Despite the vast array of third-party market commentary and research services available in credit markets, forming your own credit view remains a time-consuming and manual task. Here, we outline some of the challenges in this process, and suggest how applying technology leads to a better solution.
Forming a Credit View: The Challenge
Whether it’s a name suddenly topical across the market, a portfolio manager impatiently asking for an opinion or a client eager to debate an investment thesis, getting up to speed on a credit situation requires a significant amount of quantitative and qualitative preparation to form even a high-level view.
Forming a credit view is easy - an analyst need look no further than the plethora of third-party market commentary and research services across financial markets.
Forming your own credit view is challenging. While the gains from original perspectives on the market can be very rewarding, the process of arriving at unique insights is time-intensive and expensive. To do it quickly enough to respond to fast-moving markets is especially difficult.
Your Own Credit View: Why it Matters
Forming a view on a name ultimately means answering the question, ‘am I being compensated for the risk I’m taking’? In other words, does the company in question generate sufficient cash flow to repay their debts, are these debts priced correctly as a function of yield, and finally if the situation does not unfold as initially envisaged, what is the recoverable value, commonly referred to as ‘downside protection’.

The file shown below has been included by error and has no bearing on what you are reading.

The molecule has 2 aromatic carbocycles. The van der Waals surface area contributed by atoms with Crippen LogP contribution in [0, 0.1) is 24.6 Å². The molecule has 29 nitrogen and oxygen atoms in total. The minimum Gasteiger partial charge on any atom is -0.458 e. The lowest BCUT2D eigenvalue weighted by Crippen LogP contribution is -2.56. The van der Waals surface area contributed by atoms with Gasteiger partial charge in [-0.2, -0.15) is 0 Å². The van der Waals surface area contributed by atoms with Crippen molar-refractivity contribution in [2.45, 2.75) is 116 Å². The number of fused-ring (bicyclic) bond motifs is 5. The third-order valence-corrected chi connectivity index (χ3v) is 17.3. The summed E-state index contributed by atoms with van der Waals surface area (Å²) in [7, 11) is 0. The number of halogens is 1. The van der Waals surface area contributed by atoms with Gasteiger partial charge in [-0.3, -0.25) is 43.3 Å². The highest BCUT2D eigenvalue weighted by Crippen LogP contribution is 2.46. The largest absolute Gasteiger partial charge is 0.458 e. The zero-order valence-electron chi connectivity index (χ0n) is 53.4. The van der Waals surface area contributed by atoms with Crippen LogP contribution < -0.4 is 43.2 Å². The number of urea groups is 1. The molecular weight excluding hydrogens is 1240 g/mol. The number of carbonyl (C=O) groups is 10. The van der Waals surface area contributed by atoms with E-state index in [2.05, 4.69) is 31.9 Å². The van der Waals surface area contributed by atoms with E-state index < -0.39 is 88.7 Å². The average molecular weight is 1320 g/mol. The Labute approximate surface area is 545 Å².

Forming “your own view” implies an analyst is able to form coherent answers to these questions distinct from how others perceive the same situation. In an increasingly crowded market, both from the perspective of the number of market participants and opinions proffered, a unique view is of paramount importance.
It’s not the case that every investor or investment need be contrarian, but if an investor does not form their own view, it is impossible to discern whether the observed market price is a correct reflection of risk or simply the entire market repeating an incorrect view.
Furthermore, the ability to form their own view faster means the analyst is best positioned to take advantage of discrepancies between the market perception of risk and the true value of risk, before this gap is closed.
Your Own Credit View: The Requirements
The path to forming a view traverses a long list of both quantitative and qualitative questions. The list can be broadly grouped into the following categories: business, industry, legal (jurisdiction, operating entities, intercompany relationships, documentation) and macroeconomic.